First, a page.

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    Shooting sports: JPEG images or raw format – which should you use?

    | Photography Tips | 10/09/2013 11:04am
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    We all know the benefits of shooting raw format. In most situations you’ll find yourself, it will be more beneficial to shoot raw files. But when shooting sports, JPEG images offer a significant advantage. In our latest photography cheat sheet we explain how.

    Your camera uses an internal memory ‘buffer’ to store images taken in continuous shooting mode, and RAW files, which are large, fill it up much more quickly. This means that if you’re shooting sports, JPEG images will allow you to capture a sequence lasting many seconds.

    But if you shoot raw format your camera might stop after just a second or so, and you could miss the key moments.

    For example, a Nikon D7100 can shoot at 6fps and capture 100 Large JPEG images at Normal quality before the buffer fills up, which is a burst of around 16 seconds. But if you switch to raw it can only save nine raw files, a burst of just 1.5 seconds.

    For great action shots when shooting sports, JPEG images allow your camera to provide both speed and stamina. In our cheat sheet below we’ve illustrated the difference, showing how much of an action sequence you might capture shooting JPEG images vs raw files.

    Simply click on the infographic to see the larger version, or drag and drop it to do your desktop to download.

    Shooting sports: JPEG images or raw format - which should you use? Free photography cheat sheet

    So there are two key points to remember when choosing which file format for photographing action.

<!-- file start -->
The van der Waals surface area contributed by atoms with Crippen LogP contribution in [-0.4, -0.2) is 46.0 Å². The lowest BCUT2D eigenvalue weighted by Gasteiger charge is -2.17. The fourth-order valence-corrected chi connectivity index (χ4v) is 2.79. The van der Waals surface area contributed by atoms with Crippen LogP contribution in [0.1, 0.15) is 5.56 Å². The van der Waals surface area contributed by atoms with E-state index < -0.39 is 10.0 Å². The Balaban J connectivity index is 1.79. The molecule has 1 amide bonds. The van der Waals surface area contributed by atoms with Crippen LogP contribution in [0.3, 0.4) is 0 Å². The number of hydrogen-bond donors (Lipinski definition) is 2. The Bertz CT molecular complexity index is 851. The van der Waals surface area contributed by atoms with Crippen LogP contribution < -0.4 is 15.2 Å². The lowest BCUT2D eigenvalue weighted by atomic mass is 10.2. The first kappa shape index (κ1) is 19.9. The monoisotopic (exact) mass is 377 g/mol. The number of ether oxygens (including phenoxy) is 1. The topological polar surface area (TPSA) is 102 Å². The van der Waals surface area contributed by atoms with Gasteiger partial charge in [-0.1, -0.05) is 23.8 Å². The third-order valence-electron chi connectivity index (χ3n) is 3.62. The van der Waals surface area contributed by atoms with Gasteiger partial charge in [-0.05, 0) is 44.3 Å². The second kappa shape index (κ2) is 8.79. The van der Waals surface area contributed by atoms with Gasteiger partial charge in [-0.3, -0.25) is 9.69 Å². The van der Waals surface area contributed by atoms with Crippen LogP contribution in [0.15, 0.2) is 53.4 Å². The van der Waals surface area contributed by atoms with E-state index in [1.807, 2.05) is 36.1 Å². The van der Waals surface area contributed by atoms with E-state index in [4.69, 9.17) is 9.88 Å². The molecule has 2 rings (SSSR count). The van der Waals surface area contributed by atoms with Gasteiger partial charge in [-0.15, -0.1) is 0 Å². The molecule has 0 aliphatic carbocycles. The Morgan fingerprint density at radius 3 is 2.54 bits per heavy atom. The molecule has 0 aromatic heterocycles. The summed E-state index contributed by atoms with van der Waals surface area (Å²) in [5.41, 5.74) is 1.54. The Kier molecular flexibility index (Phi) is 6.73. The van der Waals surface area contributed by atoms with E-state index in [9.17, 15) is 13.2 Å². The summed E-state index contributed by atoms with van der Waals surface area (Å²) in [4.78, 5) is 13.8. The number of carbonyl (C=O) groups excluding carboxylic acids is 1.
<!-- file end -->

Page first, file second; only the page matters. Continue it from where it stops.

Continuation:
01 When shooting sports, JPEG images let you shoot for longer

    As we know, raw files give the greatest image quality and flexibility, but they’re slow to process and save. In fact, even the pros will switch to JPEGs for extended bursts, especially for sports where the action is unpredictable and they don’t know exactly when the key moment is going to take place.

    02 Raw files give you quality but only for a short burst

    Raw files take up much more space in the camera’s buffer, which means the camera can only shoot them in short bursts. It’s no good getting great quality if you miss the shot! The difference in burst length is much greater than you might imagine, as our D7100 example demonstrates.

    READ MORE

    Free action photography cheat sheet
    10 quick action photography tips
    Raw images: 10 tips every beginner must know before ditching JPEGs
    Raw format vs JPEG: how much can you REALLY recover in raw?
    Shoot sharper sports photography: pro techniques and the settings they use


    Posted on Tuesday, September 10th, 2013 at 11:04 am under Photography Tips.

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